I'm also speaking to Senate Bill 253, which we believe would assist in the state's current efforts to rebalance the long term care system in a thoughtful and deliberate manner. I've testified in the past that the contraction of nursing homes beds over the last ten years or more has been anything but thoughtful. Instead relying on a kind of financial Darwinism whereby nursing homes fail and beds disappear due to bankruptcy receivership and without regard to the needs of residents, communities or workers. Achieving bed reduction that way is the worst sort of laissez faire public policy that puts our economy and our elderly at risk. These closures are traumatic for our members who are faced with the loss of their jobs after long years of service, but even more so for the residents in the nursing homes who are evicted from their homes and displaced from their communities. Given the current financial insecurity in a long term care industry and a historically inadequate reimbursement rates, this seems to us a worthwhile approach that will assist in the efforts to rebalance while providing modest rate relief to those facilities that do cut bed numbers. We do need to keep in mind that they Silver Tsunami is already breaking over us. No matter how serious our efforts to rebalance our system of long term care may be, the demographics tell us that the percentage of the population that will need nursing home care at some point will keep growing and we need to be able to respond. Therefore on behalf of our nursing home members, I must uncomfortably say that I have to agree with the industry on this one.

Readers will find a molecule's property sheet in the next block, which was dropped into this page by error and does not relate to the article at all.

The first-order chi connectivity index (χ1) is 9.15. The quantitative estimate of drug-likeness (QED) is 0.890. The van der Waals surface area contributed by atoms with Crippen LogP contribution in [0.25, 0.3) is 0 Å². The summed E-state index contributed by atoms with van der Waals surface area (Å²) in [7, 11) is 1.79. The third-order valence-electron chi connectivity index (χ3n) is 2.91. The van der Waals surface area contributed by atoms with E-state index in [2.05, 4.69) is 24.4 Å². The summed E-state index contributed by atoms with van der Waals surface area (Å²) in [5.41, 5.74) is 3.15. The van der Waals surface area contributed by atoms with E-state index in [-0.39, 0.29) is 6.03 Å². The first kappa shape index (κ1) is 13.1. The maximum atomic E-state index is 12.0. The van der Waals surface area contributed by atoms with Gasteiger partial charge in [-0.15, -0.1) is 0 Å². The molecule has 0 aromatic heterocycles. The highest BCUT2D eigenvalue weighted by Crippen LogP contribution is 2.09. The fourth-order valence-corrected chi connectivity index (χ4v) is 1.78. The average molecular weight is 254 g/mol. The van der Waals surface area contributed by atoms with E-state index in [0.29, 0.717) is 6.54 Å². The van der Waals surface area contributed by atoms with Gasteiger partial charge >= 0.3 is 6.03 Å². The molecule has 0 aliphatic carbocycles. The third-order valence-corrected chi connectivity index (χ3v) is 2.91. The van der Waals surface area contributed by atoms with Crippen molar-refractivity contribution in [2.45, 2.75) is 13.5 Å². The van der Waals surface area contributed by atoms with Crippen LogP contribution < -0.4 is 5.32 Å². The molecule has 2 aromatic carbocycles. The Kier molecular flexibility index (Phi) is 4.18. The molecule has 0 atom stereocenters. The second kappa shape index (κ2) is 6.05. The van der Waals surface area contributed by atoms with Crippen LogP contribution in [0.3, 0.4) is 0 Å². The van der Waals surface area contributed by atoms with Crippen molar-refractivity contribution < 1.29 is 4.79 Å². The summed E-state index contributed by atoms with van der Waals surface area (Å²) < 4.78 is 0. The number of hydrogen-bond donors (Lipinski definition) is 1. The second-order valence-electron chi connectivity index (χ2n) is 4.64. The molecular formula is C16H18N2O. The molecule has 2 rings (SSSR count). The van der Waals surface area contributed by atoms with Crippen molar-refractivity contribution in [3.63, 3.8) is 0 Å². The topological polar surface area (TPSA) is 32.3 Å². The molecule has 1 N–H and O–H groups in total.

SENATOR SLOSSBERG: Okay, thank you for your testimony.

DEBORAH CHERNOFF: You know, every so often our worlds collide.

SENATOR SLOSSBERG: It's a good thing. We like that. Are there any questions? No. Thank you very much. Appreciate it.

Our next bill is House Bill 5442 and our first speaker is Jane McNichol.

JANE MCNICHOL: Good afternoon. I'm Jane McNichol. I'm the Director of the Legal Assistance Resource Center of Connecticut, the advocacy and support center for the legal services programs for in the state. We represent the interests of very low-income residents of the state.

I'm going-- I'm going to try to be very brief. The specific piece we're concerned about in 5442 is I think in Sections I and II, the elimination of the SAGA cash program for families.